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Verizon FIOS Comes To Boston: The Missing Manual

Saul Tannenbaum
Apr 28, 2016 · 5 min read

It’s hard out there for Verizon. You’re part of the cable TV and internet service industry, the two most hated sectors of the economy. One Democratic presidential candidate denounces you for corporate greed and pickets with striking workers. The other, the one to whom you paid a $225,000 speaking fee, sides with your workers while her husband joins a picket line. But $18 billion in annual profits certainly makes it feel better.

It’s impossible to over-estimate how surprised industry observers were by Verizon’s announcement that they’re bringing FIOS — their internet and cable TV service — to Boston. No less than President Obama had announced that one should not expect any new competition in the cable TV and internet service provider industry. Academics had written entire books about this failure in the marketplace. The FCC chair, a man who describes himself as a cheerleader for capitalism, has been promoting the essentially socialist solution of municipally-owned fiber optic networks. The Boston Globe, entirely out of character, had written an editorial saying that Boston should build a municipal network.

The Globe was so surprised it ran a 5-part explainer, which almost, but not quite, tells the story of revolving door advisors, crony capitalism and predatory business practices. Here’s what they missed in those 5 parts:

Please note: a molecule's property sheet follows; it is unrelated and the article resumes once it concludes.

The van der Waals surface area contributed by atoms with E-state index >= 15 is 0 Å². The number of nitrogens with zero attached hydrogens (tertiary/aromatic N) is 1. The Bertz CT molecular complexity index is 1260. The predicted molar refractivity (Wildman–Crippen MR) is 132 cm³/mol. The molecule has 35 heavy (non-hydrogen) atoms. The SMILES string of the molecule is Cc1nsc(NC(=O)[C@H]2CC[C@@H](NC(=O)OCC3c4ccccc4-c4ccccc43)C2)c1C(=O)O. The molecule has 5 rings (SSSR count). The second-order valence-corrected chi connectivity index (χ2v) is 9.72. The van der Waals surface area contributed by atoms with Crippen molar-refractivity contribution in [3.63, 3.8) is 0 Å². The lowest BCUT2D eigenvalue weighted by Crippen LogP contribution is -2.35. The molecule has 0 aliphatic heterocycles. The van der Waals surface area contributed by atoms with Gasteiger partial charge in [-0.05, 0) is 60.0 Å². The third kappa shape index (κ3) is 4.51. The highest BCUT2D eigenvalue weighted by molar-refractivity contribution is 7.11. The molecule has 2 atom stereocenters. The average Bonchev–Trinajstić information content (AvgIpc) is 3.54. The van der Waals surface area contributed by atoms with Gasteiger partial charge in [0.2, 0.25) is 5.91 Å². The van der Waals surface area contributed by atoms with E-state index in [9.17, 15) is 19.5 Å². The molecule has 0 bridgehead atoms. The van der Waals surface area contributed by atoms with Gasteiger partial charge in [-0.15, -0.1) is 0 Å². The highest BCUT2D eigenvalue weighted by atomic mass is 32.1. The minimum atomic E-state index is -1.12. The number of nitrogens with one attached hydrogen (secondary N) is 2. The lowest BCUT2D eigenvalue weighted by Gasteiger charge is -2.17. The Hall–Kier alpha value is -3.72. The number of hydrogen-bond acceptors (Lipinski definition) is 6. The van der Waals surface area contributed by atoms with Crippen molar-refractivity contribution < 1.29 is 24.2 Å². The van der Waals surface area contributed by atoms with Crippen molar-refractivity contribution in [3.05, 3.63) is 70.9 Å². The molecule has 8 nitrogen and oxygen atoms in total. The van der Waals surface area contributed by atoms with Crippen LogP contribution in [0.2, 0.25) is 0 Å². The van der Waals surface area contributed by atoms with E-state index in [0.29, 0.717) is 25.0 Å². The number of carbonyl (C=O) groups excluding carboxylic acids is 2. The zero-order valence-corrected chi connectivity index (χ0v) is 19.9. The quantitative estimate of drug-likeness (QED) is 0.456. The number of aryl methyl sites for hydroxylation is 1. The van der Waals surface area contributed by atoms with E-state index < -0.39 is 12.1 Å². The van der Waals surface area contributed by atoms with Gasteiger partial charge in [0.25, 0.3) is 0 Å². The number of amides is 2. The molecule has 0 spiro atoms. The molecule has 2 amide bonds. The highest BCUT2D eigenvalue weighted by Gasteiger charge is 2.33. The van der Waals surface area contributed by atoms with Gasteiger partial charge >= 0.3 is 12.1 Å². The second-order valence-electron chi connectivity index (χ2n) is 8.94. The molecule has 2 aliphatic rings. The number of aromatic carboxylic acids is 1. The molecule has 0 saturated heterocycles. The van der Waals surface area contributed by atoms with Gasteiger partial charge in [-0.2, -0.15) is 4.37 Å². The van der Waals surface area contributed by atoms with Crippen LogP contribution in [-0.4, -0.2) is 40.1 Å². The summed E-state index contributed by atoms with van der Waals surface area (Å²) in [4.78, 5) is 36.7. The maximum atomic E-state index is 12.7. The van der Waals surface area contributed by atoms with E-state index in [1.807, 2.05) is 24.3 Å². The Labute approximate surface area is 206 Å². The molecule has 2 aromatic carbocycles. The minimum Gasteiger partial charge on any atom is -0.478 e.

The Globe only alludes to what has to be a core reason for Verizon’s shift:

Verizon was going to be putting in a lot fiber optic cable anyway and needs many more micro-cell sites. Verizon is preparing for 5G, the next generation of wireless technology. 5G requires many, many more antennas and cell sites than 4G, antennas that need to be connected by fiber optic cables. If you’re going to be digging up the city for cabling, somebody’s going to notice and start asking about FIOS. Why not flip the script and try to turn it into a positive? You’re going to make perhaps $100 billion in profit over the six years of this project. A $300 million investment in better headlines barely touches that number.


The author is a member of the Cambridge Broadband Task Force. The views expressed are his own.

Photo credit: Nick Hoh, CWA.

BINJ Reports

The Boston Institute for Nonprofit Journalism produces bold…

Saul Tannenbaum

Written by

Citizen Journalist, Activist, Instigator, Publisher: http://Cambridgehappenings.org, a #CambMA news aggregator. Find my writings at http://saultannenbaum.org

BINJ Reports

The Boston Institute for Nonprofit Journalism produces bold reporting on issues related to social justice, and cultivates writers and multimedia producers to assist in that role. BINJ supports independent publications in various capacities.

Saul Tannenbaum

Written by

Citizen Journalist, Activist, Instigator, Publisher: http://Cambridgehappenings.org, a #CambMA news aggregator. Find my writings at http://saultannenbaum.org

BINJ Reports

The Boston Institute for Nonprofit Journalism produces bold reporting on issues related to social justice, and cultivates writers and multimedia producers to assist in that role. BINJ supports independent publications in various capacities.

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